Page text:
The most basic truth about aeration is that an aeration program has to fit the field use. Second to that, according to Dave Minner, turfgrass specialist in the horticulture department of the Iowa State University Extension, is that all fields need to be aerated multiple times throughout the year (two to six times a year for game and practice fields), and often require multiple passes over the same area for maximum benefit. The reason is that more holes mean better compaction relief and better turf cover, since most new grass establishes within the aerator holes. In addition, many field maintenance specialists suggest the use of an aerator with heaving action just for this purpose, since the movement of the tines breaks up compacted soil between the holes.

The Iowa State Extension web site features a coring chart (turfgrass.hort.iastate.edu/extension/core.pdf) that spells out the particulars of various coring and topdressing programs, with variables taken into account such as the spacing and depth of aeration holes, and the diameter of the tines used. An accompanying article offers as an example a maintenance specialist's goal of removing 50 percent of a predominantly clay field to a depth of the aerator tine and replacing it with sand. "If you remove cores on 3-inch centers, it will require 22 passes over the field using 1/2-inch-diameter hollow tines in order to meet your goal," the article notes. "At two corings per year, this would require 11 years, and that might be too long to wait. By using 3/4-inch tines you can achieve the same goal in 10 passes over the field."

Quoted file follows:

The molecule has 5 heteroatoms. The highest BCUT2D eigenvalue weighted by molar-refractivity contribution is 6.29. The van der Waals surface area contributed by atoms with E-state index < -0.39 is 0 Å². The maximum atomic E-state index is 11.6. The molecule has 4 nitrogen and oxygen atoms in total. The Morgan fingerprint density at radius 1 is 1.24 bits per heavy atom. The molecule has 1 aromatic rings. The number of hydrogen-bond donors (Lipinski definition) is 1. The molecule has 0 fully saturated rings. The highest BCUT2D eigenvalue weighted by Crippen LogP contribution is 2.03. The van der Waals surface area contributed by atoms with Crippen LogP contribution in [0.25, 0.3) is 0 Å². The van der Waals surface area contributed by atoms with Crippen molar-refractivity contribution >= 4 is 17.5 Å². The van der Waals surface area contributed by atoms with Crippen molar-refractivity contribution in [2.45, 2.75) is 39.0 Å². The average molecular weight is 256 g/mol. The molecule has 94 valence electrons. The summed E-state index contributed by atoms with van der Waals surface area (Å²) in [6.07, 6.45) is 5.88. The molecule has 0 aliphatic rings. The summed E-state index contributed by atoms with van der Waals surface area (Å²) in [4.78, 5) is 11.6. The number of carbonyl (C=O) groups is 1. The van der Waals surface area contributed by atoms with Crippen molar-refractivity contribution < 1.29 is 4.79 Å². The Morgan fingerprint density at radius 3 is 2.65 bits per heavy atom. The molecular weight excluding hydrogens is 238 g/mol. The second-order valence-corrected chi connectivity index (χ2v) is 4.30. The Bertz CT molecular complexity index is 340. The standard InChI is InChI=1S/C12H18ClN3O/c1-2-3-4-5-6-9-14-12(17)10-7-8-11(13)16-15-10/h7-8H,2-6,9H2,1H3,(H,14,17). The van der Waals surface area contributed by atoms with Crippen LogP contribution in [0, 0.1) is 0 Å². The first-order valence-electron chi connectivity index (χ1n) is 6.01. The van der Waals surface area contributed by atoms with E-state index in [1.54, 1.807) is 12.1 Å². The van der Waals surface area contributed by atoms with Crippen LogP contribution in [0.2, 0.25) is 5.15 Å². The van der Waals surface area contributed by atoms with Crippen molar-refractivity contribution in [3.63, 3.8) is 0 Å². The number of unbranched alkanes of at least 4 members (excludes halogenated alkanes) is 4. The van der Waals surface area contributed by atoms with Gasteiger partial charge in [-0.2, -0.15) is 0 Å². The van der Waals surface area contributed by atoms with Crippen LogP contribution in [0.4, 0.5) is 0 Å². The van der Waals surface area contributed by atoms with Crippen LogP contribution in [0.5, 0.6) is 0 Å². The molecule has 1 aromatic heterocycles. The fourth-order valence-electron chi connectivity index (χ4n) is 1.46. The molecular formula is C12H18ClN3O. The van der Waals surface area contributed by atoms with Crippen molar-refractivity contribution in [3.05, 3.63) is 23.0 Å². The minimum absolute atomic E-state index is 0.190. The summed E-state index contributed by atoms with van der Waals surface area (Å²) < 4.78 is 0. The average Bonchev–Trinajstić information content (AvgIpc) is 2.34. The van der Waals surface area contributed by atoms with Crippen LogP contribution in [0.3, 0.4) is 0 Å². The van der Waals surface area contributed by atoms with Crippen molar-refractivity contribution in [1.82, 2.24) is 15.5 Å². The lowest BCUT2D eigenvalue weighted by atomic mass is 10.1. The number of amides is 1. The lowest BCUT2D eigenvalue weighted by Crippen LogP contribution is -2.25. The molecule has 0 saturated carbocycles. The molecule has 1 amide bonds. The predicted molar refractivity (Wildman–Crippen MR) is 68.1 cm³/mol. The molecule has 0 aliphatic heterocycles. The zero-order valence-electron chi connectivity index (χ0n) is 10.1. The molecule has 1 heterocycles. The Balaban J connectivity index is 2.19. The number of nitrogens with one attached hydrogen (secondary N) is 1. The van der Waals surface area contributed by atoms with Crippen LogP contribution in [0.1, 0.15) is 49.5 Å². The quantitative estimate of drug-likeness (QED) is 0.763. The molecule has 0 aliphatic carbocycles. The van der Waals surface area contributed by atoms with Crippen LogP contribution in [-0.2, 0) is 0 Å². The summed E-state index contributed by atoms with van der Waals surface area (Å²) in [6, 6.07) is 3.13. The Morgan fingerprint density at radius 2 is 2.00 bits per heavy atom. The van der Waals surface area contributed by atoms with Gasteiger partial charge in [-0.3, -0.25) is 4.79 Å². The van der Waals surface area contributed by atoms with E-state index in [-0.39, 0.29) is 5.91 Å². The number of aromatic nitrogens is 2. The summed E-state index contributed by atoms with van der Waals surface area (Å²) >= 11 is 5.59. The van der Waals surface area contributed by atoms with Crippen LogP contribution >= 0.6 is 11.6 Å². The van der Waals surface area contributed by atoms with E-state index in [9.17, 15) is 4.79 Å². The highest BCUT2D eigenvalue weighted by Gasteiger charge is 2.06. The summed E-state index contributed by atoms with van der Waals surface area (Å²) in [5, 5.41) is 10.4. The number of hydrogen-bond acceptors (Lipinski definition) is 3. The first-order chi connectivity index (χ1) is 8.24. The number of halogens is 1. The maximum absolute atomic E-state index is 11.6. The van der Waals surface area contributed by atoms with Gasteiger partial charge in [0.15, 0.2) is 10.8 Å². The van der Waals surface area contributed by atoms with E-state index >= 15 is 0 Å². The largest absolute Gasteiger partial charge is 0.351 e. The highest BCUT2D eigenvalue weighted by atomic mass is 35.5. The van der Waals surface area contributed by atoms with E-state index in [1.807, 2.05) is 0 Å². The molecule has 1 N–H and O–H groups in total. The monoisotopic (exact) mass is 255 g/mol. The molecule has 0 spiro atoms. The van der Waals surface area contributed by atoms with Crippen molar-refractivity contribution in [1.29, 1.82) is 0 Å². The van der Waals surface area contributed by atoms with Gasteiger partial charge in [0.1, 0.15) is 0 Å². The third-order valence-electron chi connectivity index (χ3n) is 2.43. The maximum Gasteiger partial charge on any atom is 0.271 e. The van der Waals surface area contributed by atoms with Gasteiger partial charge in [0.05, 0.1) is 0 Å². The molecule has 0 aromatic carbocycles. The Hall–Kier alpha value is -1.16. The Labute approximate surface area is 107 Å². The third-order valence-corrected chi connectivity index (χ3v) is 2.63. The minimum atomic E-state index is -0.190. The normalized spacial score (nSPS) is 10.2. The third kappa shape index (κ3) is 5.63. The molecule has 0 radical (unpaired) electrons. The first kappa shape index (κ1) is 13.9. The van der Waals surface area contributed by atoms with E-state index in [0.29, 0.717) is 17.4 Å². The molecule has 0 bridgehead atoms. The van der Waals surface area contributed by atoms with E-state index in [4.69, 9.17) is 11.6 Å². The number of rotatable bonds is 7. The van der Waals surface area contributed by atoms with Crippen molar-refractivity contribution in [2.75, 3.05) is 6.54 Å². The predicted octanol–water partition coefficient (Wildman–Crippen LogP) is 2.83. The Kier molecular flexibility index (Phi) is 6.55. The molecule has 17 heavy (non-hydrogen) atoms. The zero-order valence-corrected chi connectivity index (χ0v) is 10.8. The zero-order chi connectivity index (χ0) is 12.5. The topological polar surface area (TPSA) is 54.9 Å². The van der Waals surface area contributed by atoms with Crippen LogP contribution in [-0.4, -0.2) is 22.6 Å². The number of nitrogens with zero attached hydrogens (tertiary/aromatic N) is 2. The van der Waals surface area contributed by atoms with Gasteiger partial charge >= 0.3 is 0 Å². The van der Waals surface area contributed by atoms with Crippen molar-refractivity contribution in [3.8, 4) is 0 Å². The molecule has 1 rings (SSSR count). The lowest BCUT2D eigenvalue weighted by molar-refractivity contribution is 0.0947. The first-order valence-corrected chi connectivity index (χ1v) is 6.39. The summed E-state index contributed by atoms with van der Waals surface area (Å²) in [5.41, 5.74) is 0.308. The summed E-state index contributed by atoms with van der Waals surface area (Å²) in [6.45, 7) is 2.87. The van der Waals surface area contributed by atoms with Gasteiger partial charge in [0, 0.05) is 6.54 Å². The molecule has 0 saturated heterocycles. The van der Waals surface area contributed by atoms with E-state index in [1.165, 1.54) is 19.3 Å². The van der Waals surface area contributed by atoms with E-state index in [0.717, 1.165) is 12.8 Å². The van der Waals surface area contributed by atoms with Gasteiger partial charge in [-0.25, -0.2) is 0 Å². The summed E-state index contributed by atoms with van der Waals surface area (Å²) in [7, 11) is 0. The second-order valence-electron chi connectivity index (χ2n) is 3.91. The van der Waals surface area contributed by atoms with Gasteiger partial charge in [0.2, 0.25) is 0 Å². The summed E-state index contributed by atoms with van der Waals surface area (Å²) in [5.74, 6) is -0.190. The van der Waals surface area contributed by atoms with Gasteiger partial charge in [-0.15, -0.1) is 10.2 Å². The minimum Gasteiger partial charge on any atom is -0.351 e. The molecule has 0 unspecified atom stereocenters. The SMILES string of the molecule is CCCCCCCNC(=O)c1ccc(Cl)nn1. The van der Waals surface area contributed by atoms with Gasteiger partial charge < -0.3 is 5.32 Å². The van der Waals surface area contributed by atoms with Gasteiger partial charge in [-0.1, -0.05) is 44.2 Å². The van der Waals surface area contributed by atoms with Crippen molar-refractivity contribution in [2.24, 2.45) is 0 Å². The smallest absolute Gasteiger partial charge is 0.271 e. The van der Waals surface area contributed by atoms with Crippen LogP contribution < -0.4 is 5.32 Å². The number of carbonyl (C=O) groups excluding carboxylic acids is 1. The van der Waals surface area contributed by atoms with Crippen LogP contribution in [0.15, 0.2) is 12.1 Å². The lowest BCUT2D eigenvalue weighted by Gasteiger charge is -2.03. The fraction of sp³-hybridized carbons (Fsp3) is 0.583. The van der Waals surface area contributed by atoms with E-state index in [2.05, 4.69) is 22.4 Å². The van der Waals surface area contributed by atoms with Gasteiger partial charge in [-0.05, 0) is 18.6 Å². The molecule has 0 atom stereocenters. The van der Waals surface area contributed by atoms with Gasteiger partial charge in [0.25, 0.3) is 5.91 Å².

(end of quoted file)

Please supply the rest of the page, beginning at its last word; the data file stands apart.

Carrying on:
Why the focus on core aeration at the exclusion of all other aeration methods? Minner maintains that the differences between types of aerators is less important than the amount of time spent actually poking holes in your fields. Noting a University of Georgia study that ranked an oscillating solid-tine aeration machine number one in compaction relief in the top 5 inches of soil, Minner says, "I don't subscribe to much of that. There are a lot of effective pieces of equipment out there, but most people try to pick a strategy that fits their budget. I think everybody would agree if they're given an opportunity to purchase one piece of equipment and they can afford the top of the line, they'll buy a good hollow-tine aerator, because it's the most versatile."